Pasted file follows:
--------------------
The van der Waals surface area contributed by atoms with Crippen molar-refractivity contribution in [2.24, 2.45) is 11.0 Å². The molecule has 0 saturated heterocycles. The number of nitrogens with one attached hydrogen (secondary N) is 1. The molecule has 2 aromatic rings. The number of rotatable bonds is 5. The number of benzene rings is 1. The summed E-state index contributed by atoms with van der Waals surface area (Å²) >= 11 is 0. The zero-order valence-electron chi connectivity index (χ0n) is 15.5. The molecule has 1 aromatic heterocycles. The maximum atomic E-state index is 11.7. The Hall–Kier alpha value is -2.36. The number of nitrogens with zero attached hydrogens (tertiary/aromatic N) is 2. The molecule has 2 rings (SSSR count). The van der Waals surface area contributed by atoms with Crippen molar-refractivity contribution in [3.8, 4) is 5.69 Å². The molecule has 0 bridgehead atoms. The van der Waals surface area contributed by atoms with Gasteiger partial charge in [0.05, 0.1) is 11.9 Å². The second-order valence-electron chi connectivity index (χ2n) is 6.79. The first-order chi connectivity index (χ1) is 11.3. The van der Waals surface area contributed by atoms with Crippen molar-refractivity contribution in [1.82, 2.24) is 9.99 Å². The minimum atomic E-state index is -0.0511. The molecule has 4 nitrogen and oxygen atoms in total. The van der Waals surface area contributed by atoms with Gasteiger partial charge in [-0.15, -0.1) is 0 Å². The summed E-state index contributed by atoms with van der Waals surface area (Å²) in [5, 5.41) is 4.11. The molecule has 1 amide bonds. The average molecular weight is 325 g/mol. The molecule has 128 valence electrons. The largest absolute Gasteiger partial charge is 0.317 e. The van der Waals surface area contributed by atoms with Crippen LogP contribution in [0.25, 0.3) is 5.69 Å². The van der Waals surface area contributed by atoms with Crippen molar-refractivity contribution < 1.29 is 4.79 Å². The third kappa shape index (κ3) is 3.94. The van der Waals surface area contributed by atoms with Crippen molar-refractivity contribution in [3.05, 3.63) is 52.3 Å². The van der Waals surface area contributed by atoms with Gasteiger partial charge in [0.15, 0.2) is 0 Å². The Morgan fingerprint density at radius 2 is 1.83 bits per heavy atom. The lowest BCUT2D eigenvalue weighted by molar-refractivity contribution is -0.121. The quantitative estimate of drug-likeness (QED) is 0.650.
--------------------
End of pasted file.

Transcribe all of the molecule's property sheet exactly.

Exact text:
The van der Waals surface area contributed by atoms with Crippen molar-refractivity contribution in [2.24, 2.45) is 11.0 Å². The molecule has 0 saturated heterocycles. The number of nitrogens with one attached hydrogen (secondary N) is 1. The molecule has 2 aromatic rings. The number of rotatable bonds is 5. The number of benzene rings is 1. The summed E-state index contributed by atoms with van der Waals surface area (Å²) >= 11 is 0. The zero-order valence-electron chi connectivity index (χ0n) is 15.5. The molecule has 1 aromatic heterocycles. The maximum atomic E-state index is 11.7. The Hall–Kier alpha value is -2.36. The number of nitrogens with zero attached hydrogens (tertiary/aromatic N) is 2. The molecule has 2 rings (SSSR count). The van der Waals surface area contributed by atoms with Crippen molar-refractivity contribution in [3.8, 4) is 5.69 Å². The molecule has 0 bridgehead atoms. The van der Waals surface area contributed by atoms with Gasteiger partial charge in [0.05, 0.1) is 11.9 Å². The second-order valence-electron chi connectivity index (χ2n) is 6.79. The first-order chi connectivity index (χ1) is 11.3. The van der Waals surface area contributed by atoms with Crippen molar-refractivity contribution in [1.82, 2.24) is 9.99 Å². The minimum atomic E-state index is -0.0511. The molecule has 4 nitrogen and oxygen atoms in total. The van der Waals surface area contributed by atoms with Gasteiger partial charge in [-0.15, -0.1) is 0 Å². The summed E-state index contributed by atoms with van der Waals surface area (Å²) in [5, 5.41) is 4.11. The molecule has 1 amide bonds. The average molecular weight is 325 g/mol. The molecule has 128 valence electrons. The largest absolute Gasteiger partial charge is 0.317 e. The van der Waals surface area contributed by atoms with Crippen LogP contribution in [0.25, 0.3) is 5.69 Å². The van der Waals surface area contributed by atoms with Crippen molar-refractivity contribution < 1.29 is 4.79 Å². The third kappa shape index (κ3) is 3.94. The van der Waals surface area contributed by atoms with Crippen molar-refractivity contribution in [3.05, 3.63) is 52.3 Å². The van der Waals surface area contributed by atoms with Gasteiger partial charge in [0.15, 0.2) is 0 Å². The Morgan fingerprint density at radius 2 is 1.83 bits per heavy atom. The lowest BCUT2D eigenvalue weighted by molar-refractivity contribution is -0.121. The quantitative estimate of drug-likeness (QED) is 0.650.